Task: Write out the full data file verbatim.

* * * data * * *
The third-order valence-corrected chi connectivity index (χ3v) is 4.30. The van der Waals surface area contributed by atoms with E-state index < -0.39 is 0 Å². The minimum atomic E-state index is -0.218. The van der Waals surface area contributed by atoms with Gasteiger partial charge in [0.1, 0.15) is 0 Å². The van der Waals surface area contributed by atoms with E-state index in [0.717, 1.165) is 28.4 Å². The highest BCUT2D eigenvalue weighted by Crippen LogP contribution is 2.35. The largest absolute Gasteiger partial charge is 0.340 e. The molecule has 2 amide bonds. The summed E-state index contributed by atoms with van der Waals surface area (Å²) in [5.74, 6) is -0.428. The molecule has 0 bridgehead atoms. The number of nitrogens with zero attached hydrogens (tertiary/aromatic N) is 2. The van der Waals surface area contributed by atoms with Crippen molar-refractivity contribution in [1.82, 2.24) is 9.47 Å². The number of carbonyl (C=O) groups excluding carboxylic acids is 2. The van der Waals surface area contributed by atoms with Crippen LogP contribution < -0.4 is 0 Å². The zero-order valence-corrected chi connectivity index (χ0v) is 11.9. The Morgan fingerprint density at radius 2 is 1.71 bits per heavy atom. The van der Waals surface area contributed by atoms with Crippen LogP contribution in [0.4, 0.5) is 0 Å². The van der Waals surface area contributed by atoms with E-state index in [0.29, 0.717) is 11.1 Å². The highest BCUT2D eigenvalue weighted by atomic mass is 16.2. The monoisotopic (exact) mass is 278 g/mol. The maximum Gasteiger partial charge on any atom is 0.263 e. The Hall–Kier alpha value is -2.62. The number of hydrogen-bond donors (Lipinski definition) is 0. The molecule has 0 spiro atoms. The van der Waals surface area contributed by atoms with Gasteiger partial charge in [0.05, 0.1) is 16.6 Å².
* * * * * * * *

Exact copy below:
The third-order valence-corrected chi connectivity index (χ3v) is 4.30. The van der Waals surface area contributed by atoms with E-state index < -0.39 is 0 Å². The minimum atomic E-state index is -0.218. The van der Waals surface area contributed by atoms with Gasteiger partial charge in [0.1, 0.15) is 0 Å². The van der Waals surface area contributed by atoms with E-state index in [0.717, 1.165) is 28.4 Å². The highest BCUT2D eigenvalue weighted by Crippen LogP contribution is 2.35. The largest absolute Gasteiger partial charge is 0.340 e. The molecule has 2 amide bonds. The summed E-state index contributed by atoms with van der Waals surface area (Å²) in [5.74, 6) is -0.428. The molecule has 0 bridgehead atoms. The number of nitrogens with zero attached hydrogens (tertiary/aromatic N) is 2. The van der Waals surface area contributed by atoms with Crippen molar-refractivity contribution in [1.82, 2.24) is 9.47 Å². The number of carbonyl (C=O) groups excluding carboxylic acids is 2. The van der Waals surface area contributed by atoms with Crippen LogP contribution < -0.4 is 0 Å². The zero-order valence-corrected chi connectivity index (χ0v) is 11.9. The Morgan fingerprint density at radius 2 is 1.71 bits per heavy atom. The van der Waals surface area contributed by atoms with Crippen LogP contribution in [0.4, 0.5) is 0 Å². The van der Waals surface area contributed by atoms with E-state index in [0.29, 0.717) is 11.1 Å². The highest BCUT2D eigenvalue weighted by atomic mass is 16.2. The monoisotopic (exact) mass is 278 g/mol. The maximum Gasteiger partial charge on any atom is 0.263 e. The Hall–Kier alpha value is -2.62. The number of hydrogen-bond donors (Lipinski definition) is 0. The molecule has 0 spiro atoms. The van der Waals surface area contributed by atoms with Gasteiger partial charge in [0.05, 0.1) is 16.6 Å².